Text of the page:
Pinterest has practically caught up with Twitter, with 15 percent and 16 percent of adult U.S. Internet users on each network, respectively. Pinterest, which launched in 2009, has experienced explosive growth, especially with a white, female and affluent user base. Women are five times more likely to use Pinterest (5 percent vs. 25 percent) and almost twice as likely to be white and college-educated. It’s become a magnet for hip urbanites searching for the hottest wedding gowns and apartment decor. Twitter, however, gets a lot more attention, since neither presidential campaigns nor Middle Eastern activists are leveraging style catalogs to rearrange their countries’ political leadership.
There is no longer a minority gap in social media use. The surveyed groups (whites, Hispanics, and African-Americans) hover around 68 percent of total adults. Almost twice as many African-Americans (26 percent) use Twitter as whites (14 percent). The disproportionate African-American use of Twitter has fascinated culture commentators and scholars. One study found that African-Americans in celebrity news strongly predicted their Twitter use. Former web editor of the The Onion, Baratunde Thurston, hypothesized that “there’s a long oral dissing tradition in black communities,” explaining, “Twitter works very naturally with that call-and-response tradition — it’s so short, so economical, and you get an instant signal validating the quality of your contribution.”
Ironically, not using social media may be an elite thing. Those with a college degree are slightly less likely than those with some college to use social networks (69 percent vs. 65 percent). While the difference isn’t statistically significant, at least one study verified the trend among educated users to ditch Facebook for moral, political or cultural reasons. “Many Facebook refusers actually revel in their difference from the mainstream, seeing it as a mark of distinction, superior taste, and identification with an elite social stratum,” said New York University Professor Laura Portwood-Stacer.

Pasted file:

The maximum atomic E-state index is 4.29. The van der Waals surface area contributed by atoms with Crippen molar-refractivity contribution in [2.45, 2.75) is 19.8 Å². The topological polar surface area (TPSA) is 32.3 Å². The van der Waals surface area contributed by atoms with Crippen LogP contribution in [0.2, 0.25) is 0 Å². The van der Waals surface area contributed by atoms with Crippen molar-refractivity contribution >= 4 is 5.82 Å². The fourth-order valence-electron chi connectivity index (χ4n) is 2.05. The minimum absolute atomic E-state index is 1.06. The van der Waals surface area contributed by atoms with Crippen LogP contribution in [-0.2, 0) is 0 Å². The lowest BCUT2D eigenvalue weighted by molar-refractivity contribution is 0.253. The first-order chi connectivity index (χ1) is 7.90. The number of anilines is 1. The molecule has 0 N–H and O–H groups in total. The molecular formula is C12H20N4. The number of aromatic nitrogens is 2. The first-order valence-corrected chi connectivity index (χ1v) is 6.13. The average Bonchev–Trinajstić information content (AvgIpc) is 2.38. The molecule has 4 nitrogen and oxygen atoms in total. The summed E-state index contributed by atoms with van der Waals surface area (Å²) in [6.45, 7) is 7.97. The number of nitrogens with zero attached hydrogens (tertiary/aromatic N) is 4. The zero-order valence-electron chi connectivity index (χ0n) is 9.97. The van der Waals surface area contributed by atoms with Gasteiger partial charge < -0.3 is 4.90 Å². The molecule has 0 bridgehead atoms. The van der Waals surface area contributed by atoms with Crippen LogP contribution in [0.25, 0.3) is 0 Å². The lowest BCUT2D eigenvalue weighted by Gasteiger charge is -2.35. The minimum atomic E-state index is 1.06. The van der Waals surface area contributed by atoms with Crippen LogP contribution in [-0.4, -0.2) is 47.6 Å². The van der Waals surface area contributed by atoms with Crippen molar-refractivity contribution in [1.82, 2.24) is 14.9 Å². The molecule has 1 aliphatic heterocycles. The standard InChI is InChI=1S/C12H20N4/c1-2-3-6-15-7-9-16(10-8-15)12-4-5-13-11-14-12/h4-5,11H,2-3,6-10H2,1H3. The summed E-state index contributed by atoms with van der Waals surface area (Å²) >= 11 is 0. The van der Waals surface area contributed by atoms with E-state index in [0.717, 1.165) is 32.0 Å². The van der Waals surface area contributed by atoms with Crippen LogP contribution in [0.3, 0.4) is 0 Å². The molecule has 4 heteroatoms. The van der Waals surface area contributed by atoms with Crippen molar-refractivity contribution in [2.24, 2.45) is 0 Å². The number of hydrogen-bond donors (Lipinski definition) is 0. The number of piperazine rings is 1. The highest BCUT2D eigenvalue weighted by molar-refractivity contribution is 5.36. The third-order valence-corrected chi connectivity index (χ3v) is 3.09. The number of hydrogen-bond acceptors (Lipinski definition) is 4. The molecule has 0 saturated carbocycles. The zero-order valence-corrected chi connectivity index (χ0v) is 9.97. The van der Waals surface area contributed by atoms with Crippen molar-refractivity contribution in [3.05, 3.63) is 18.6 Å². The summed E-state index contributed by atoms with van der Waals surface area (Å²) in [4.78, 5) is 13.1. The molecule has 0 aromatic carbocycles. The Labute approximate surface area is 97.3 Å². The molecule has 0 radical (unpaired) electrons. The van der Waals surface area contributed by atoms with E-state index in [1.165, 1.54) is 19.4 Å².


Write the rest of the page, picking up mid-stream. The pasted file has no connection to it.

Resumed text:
Hipsters find it too mainstream and others find their privacy policies troublesome. In other words, not using social media is likely a product of more education, not a lack of access.
The full totals for each social network. Sixty-seven percent of online adults say they use Facebook, 15 percent of online adults say they use Pinterest, 13 percent of online adults say they use Instagram, 6 percent of online adults say they use Tumblr, 16 percent of online adults say they use Twitter (and 20 percent of online adults say they use LinkedIn as of August 2012). Below is a full table summarizing the results of the survey:
Article courtesy of TechCrunch
Chute is a Y Combinator-backed startup that helps publishers and brands incorporate photos and other media (sometimes submitted directly by users, sometimes aggregated from social networking sites) onto their own websites. Now it’s offering similar functionality for real-world locations, thanks to a new feature called Chute Live.
For example, according to co-founder Ranvir Gujral, the Cosmopolitan Hotel has launched a “Pop Up Wedding Chapel” along the Las Vegas Strip, and it’s encouraging people to post photos of themselves on Twitter or Instagram using the #PopUpChapel hashtag. (The photos can be of real or fake weddings, but c’mon, it’s Vegas — do it for real.) Chute then pulls in the photos and displays them on screens throughout the chapel, including a “massive” one facing the Strip.
Chute Live customers could also build their own applications to allow event attendees to submit their photos. Gujral said that in addition to the Cosmo, Chute Live is also being used by the House of Blues, the Palms Hotel, and the NBA for this weekend’s All-Star game.
It’s a busy few weeks for the startup. It recently announced a mobile reporting platform too, creating an app for NBC News reporters (for starters) to post photos from the presidential inauguration directly to the NBC site.